Though not as popular as stargazing on the Big Island, Maui does offer visitors a unique window into the night sky from the slopes of Haleakalā. As one of the most isolated island chains in the world, the conditions are perfect for viewing the night sky, and a tour can help bring it to life.
You can drive to the summit to see for yourself, but jumping on a tour is also convenient. Most tours begin before sunset and offer narration of both the National Park and the night sky, including the use of telescopes. Check out the tours from Maui Stargazing, Maui Astronomy Tours, or Robert’s Hawaiʻi.
Volunteering while on vacation? Sounds strange at first, but if you’re looking to connect with the local community, there’s no better way than taking a half day to help a local organization with a project. In many cases, the volunteer experience offers exclusive access to a site, as well as the chance to meet and mingle with residents. You can find many opportunities for volunteering on the GoHawaii website, or the Hands on Maui Volunteer Center.
The Sanctuary Ocean Count
During whale season, there’s a special opportunity to go whale watching and help scientists count whales.
The Sanctuary Ocean Count is organized during peak whale season (November-April) and helps scientists get a snapshot of humpback whale sightings off the coast of Maui (and the other islands as well). You must register to participate, and then you can help document sightings and behavior. The days change each year, so be sure to check the link above for the latest updates.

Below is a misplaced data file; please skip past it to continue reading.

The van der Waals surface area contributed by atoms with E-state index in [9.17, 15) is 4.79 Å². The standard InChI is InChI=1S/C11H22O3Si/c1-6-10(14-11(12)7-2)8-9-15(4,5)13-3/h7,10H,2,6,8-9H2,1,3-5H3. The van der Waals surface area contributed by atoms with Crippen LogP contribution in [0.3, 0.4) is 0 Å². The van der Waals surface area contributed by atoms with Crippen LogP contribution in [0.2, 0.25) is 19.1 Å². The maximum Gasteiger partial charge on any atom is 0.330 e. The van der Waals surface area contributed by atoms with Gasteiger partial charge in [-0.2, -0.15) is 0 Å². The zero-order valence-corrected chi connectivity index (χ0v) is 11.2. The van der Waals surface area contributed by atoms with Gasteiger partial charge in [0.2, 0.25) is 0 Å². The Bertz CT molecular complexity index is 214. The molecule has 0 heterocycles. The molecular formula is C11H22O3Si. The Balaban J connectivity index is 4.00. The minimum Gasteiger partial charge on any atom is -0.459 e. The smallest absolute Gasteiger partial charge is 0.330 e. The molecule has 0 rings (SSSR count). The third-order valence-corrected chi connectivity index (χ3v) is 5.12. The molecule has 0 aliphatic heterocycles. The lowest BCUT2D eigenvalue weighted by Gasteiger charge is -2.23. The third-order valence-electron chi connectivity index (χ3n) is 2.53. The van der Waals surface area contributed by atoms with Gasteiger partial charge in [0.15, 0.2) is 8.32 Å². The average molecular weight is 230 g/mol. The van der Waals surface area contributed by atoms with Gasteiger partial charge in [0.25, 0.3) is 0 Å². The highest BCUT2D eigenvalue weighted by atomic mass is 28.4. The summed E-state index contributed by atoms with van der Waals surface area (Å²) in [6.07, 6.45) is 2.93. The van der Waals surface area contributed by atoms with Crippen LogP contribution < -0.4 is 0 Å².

Maui’s north shore and east coast are loaded with waterfalls. In fact, they are the main draw of the Road to Hana, pouring out of the jungles and down the cliffs into the ocean.
The waterfalls differ in size, ease of access, and swimmability. Below are some recommendations of waterfalls to visit:
- Best for ease of access/swimming: Twin Falls. It’s easy to access from the road via hike of just a little more than a mile, and there’s a large pool for swimming at the bottom of the falls.
- Biggest: Honokohau Falls drops about 1,100 feet, but unfortunately it is not accessible via foot. To see it, you must take a helicopter tour.
- Best for Families: The Seven Scared Pools, also known as Pools of Oheʻo, are located on the backside of Haleakalā in the Kīpahulu District. They are easily viewed from the cliffs above. You can also hike the nearby Pīpīwai Trail through a bamboo forest to end up at the 400-foot Waimoku Falls. For families, it’s easy to spend a half day or more exploring this area.
Ziplining is a popular activity for all-age groups, combining adventure, adrenaline, and scenic beauty. There are a number of options on Maui, and below, we highlight the differences between the zipline tours. Be sure to check each individual outfitter before booking about their restrictions on weight and age.
|# of lines:||Best for:||Starting Price:||Duration:|
|Maui Zipline||5||Families/Value||$125||1.5 hours|
|Skyline Hawaii – Kaʻanapali Zipline Tours||16 (11 in Kaʻanapali, 5 at Haleakalā)||Adventurers||$110||1.5 – 4 hours|
|Kapalua Ziplines||7||Ocean Views||$180||2.5-3.5 hours|
|Jungle Zipline||8||Jungle scenery||$135||2 hours|